My Lords, this is my first intervention in the debate. I have been interested to consider the circumstances in which the Government's proposed new offence might be helpful. Starting from scratch, I am bound to say that I do not think it would be helpful in the kind of situation where it seems that this allegation might be most commonly made. That is where there are two communities living side by side, holding different religious views, and where the expression of their normal belief might be regarded as provocative to the other community.
I have thought back to the case of my late father, who was indeed a religious man. He ended up by being Lord High Commissioner to the General Assembly of the Church of Scotland, which was I suppose some recognition of that. He lived in a terraced house in Glasgow, which happened to be next door to a representative of Toc H—an organisation which I have not heard of recently—who was a descendant of Tubby Clayton's exercises. I remember distinctly when that organisation next door was wont to sing hymns loudly on several nights of the week. Whatever one may have thought of those hymns they became, in the mind of my father, something of a nuisance. It was a residential street, and when someone was just about to entertain some guests they would hear:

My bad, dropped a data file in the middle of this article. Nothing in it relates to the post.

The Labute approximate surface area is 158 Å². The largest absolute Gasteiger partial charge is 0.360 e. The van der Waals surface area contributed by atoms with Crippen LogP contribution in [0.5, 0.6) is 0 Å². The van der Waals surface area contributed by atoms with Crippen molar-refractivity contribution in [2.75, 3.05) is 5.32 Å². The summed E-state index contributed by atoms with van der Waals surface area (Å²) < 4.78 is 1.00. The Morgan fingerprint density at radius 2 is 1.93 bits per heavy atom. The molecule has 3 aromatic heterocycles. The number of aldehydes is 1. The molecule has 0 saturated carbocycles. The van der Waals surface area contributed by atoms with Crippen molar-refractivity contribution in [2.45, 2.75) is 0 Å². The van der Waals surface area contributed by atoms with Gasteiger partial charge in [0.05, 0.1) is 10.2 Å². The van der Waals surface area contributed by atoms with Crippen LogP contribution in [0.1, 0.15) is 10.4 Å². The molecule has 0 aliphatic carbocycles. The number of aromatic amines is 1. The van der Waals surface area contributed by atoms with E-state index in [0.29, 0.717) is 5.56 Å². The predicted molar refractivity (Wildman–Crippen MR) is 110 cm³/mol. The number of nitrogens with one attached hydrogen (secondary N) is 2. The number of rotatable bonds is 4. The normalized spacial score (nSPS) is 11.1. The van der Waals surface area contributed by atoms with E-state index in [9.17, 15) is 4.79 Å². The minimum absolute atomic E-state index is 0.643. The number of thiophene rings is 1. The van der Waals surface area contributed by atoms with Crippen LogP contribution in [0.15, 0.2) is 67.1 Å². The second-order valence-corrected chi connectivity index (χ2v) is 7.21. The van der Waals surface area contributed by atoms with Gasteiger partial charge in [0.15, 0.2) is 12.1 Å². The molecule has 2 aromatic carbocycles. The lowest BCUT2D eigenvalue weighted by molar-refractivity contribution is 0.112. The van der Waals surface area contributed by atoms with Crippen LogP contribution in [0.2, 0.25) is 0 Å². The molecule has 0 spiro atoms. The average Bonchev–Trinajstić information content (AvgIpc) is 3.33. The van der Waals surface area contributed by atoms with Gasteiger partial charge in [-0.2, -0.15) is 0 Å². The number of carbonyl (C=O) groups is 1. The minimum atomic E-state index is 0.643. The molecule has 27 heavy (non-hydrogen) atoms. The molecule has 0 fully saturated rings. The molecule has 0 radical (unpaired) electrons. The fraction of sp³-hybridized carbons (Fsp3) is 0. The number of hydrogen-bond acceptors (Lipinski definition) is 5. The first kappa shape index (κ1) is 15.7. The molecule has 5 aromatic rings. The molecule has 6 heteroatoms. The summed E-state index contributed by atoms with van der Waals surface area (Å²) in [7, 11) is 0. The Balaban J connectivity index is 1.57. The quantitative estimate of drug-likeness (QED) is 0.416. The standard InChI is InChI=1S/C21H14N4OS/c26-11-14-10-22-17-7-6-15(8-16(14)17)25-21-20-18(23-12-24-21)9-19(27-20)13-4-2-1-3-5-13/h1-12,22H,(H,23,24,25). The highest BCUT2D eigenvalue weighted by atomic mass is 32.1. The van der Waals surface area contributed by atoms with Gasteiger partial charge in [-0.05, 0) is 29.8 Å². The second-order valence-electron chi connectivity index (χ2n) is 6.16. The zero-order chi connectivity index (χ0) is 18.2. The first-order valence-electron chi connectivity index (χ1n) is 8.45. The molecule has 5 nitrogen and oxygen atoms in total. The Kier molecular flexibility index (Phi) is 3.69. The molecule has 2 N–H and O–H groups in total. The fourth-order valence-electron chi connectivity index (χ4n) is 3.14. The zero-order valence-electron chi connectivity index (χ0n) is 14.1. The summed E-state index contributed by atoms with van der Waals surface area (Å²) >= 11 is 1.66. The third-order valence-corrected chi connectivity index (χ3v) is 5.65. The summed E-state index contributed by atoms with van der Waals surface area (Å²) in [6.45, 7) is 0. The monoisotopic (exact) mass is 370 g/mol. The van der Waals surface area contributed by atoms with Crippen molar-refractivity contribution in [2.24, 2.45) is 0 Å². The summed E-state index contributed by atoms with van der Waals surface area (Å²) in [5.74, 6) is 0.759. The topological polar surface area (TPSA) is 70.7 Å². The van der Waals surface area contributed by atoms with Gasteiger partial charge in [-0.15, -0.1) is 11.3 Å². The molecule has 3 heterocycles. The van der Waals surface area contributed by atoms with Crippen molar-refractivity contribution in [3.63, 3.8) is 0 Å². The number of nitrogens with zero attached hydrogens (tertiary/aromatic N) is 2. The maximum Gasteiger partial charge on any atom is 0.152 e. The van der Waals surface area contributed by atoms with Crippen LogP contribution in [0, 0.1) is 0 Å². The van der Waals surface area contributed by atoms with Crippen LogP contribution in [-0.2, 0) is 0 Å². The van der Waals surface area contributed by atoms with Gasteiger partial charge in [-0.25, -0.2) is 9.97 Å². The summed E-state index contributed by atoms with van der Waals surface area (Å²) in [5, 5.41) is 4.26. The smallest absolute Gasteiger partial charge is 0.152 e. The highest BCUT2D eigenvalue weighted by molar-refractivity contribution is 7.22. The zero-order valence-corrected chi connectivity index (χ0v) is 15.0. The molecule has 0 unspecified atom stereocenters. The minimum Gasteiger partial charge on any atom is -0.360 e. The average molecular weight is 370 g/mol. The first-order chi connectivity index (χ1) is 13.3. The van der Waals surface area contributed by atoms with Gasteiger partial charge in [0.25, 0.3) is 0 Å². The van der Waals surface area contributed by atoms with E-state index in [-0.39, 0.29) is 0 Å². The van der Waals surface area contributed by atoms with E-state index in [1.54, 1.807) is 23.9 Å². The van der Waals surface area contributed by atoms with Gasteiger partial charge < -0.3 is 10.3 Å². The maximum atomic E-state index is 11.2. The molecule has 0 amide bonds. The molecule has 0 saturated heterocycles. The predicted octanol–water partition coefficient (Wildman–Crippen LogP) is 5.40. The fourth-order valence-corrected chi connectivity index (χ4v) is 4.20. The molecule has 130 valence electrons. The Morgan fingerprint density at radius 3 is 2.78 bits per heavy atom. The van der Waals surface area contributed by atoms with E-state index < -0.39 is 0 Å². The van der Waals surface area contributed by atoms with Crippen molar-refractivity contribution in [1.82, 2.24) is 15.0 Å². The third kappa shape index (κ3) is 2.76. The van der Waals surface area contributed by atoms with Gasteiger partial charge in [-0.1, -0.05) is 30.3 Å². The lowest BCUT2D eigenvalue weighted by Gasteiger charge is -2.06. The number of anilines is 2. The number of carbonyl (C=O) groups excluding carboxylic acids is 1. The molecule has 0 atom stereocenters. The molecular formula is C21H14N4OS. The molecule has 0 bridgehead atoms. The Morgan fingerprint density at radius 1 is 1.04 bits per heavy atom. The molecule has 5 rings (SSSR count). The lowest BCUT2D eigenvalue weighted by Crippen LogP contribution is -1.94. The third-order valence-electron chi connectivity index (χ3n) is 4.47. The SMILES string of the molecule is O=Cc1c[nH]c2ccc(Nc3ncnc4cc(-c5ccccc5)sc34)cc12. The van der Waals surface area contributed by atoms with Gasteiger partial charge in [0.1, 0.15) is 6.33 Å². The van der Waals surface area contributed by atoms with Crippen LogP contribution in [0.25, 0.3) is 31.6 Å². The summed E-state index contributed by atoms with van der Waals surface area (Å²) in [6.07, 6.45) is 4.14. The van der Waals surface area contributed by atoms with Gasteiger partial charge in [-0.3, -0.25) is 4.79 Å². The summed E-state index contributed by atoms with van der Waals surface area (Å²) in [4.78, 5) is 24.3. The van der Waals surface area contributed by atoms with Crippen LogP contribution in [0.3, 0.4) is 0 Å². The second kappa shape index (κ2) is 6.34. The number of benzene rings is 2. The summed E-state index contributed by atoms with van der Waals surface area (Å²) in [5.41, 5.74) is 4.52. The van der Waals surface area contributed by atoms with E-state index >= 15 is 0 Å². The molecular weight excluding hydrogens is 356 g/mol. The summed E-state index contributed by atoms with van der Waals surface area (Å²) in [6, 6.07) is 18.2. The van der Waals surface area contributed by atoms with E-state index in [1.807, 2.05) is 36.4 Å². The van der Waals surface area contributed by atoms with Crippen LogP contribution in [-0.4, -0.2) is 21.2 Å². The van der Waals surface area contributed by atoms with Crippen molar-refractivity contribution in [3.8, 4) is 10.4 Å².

"Yield not to temptation for yielding is sin".
That might have been regarded as mildly irritating or even possibly provocative when it was repeated. So my father, having consulted a number of other neighbours who felt exactly the same way as he did—that this was a tiresome intrusion and almost too offensive—decided to retaliate. He played on his large gramophone a record of Mae West singing, as the Toc H followers arrived, "I wanna be evil". There was a suit for an accommodation. If either my father or the representative of Toc H had been dragged up on a charge of harassment, it would have been a preposterous state of affairs, and I do not believe that what the Government have in mind will alleviate situations of that kind.